Dwarven Descent is a game in which you lead a band of Dwarves through dungeon layouts you reconfigure on the fly using rotating hex tiles.

As you change the dungeon layout, some of it will be connected to the Dwarves (contiguous with them) and some will of it be completely disconnected.

From that simple mechanic springs an entirely new kind of action dungeon crawl. One in which the game environment constantly changes based not only on the actions of your party, but also on the ways in which you change the layout of the dungeon.


Traps, Terrain, and Treasure

Dungeon features respond differently depending on whether they’re in the “active” (connected to the Dwarves) dungeon or the “inactive” (not connected to the Dwarves) dungeon.

For example, one such feature—the Necrocyst—damages the Dwarves while in the active dungeon and heals all monsters while in the inactive.

The amount of loot you score also depends on the proportion of the dungeon at the time you acquire it. Some treasures have a higher yield for a larger inactive dungeon while others reward the player for having a greater area of the level active.

Managing that ratio of active-to-inactive dungeon—maximizing reward while minimizing danger—is at the very heart of the game.

There are also a variety of special abilities, relics, and runic enhancements available to help the Dwarves overcome challenges and get out alive. Using those resources at the right time can often spell the difference between success and defeat.


Leveling Through Lineage

As they progress through the game, the Dwarves’ special abilities will increase in power and gain additional effects as they discover the lost lore of their people and the history of their clan ancestors.

This system allows players to customize their party while also revealing more of the story of the game. In fact, almost all of the things that increase the power of the characters or party as a whole are rooted in discovering more of the history of the Dwarves and their perpetual downfall.



The Story of the Dwarves

So who are the heroes of our tale? They are members of a race that has, for all its inventiveness and industry, been plagued by a never-ending series of cultural ascensions and civilization ending downfalls.

Every Age of Dwarven society saw a new means of progress. Intricate technical marvels would give way to the subtler arts of geomancy, only to be replaced again by the rigorous study of the natural world.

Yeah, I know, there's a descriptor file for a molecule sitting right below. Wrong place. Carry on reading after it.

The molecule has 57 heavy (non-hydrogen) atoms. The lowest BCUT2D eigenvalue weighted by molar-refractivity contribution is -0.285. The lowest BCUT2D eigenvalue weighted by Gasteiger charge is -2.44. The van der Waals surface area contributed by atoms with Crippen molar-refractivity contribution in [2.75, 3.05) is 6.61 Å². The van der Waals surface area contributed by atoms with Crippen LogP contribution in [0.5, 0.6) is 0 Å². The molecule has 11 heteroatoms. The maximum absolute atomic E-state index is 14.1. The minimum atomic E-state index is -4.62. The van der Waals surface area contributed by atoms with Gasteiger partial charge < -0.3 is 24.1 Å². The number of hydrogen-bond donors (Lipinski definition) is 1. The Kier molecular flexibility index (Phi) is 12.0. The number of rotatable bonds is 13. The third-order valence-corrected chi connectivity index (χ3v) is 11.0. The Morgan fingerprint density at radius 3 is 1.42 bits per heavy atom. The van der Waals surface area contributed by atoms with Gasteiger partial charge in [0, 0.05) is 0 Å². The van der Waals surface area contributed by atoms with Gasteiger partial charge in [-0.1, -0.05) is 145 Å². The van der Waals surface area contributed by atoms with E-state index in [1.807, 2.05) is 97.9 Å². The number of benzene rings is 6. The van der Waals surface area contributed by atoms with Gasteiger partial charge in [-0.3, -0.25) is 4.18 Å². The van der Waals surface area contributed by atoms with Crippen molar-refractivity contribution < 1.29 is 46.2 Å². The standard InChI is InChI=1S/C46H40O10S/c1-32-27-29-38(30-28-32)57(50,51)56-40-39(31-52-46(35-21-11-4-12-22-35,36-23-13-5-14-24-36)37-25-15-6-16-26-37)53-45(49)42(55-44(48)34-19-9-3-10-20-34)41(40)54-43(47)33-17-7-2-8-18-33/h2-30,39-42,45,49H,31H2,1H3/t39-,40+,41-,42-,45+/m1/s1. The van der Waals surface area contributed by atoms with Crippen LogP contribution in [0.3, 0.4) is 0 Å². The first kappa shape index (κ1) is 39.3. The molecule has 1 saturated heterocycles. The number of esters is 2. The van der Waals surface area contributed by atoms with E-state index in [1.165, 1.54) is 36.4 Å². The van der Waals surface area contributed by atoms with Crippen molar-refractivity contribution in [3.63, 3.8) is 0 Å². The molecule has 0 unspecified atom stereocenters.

Dwarven artifice was matched only by Dwarven hubris. And so every Age saw a new cycle of achievement followed by an even greater fall into ruination.

As such, Dwarven ruins are buried like the bones of long dead beasts in the strata of the Deep, one upon the other through the geological record of time. The Deep is a treasure trove of lost Dwarven architecture, relics, and lore. While they vary in application, their underlying power is unquestionable.

And the Doom That Follows

For all that hubris has been at the root of their downfall, the Dwarves are not alone in the agency of their ruin. There is another, inkly race wholly opposed to them. In the Deep, they are never far from the light of Dwarven camps. They watch with baleful intent, hungering, it seems, for Dwarven sorrow.

For countless ages, the Gloam have tirelessly pursued and hounded the Dwarves, defiling their greatest works and waiting for the inevitable downfall of their civilization.

Why they pursue the Dwarves, ever upward and unrelenting, is not known. What is known is that the Gloam come in a variety of shapes and sizes, armed with fell powers and abilities.

Gloamlings are the least bothersome, armed only with tooth and claw. It’s never the individual Gloamling that spells a Dwarf’s doom, however. The threat lies in their great numbers, which can easily overwhelm even the stoutest Dwarven war band.

Voesk are hulking brutes with deceptive cunning. Seeing several in the same area is a worrisome sight, as they will tear through lesser Gloam to be the first to rend Dwarven flesh.

Sappers are the most exotic of the Gloam yet encountered, and perhaps the most deadly. They eat the light from the surrounding air and use it to become living bombs. Imagine the plight of the poor Dwarven miner, thinking he sees the welcoming light of his kin, only to come face-to-face with a primed Gloam Sapper

Because of this, all Dwarves know—never linger in the lightless tunnels and darkened grottos of the Deep. For in those places the shadows grow long and quickly congeal into hated foes.





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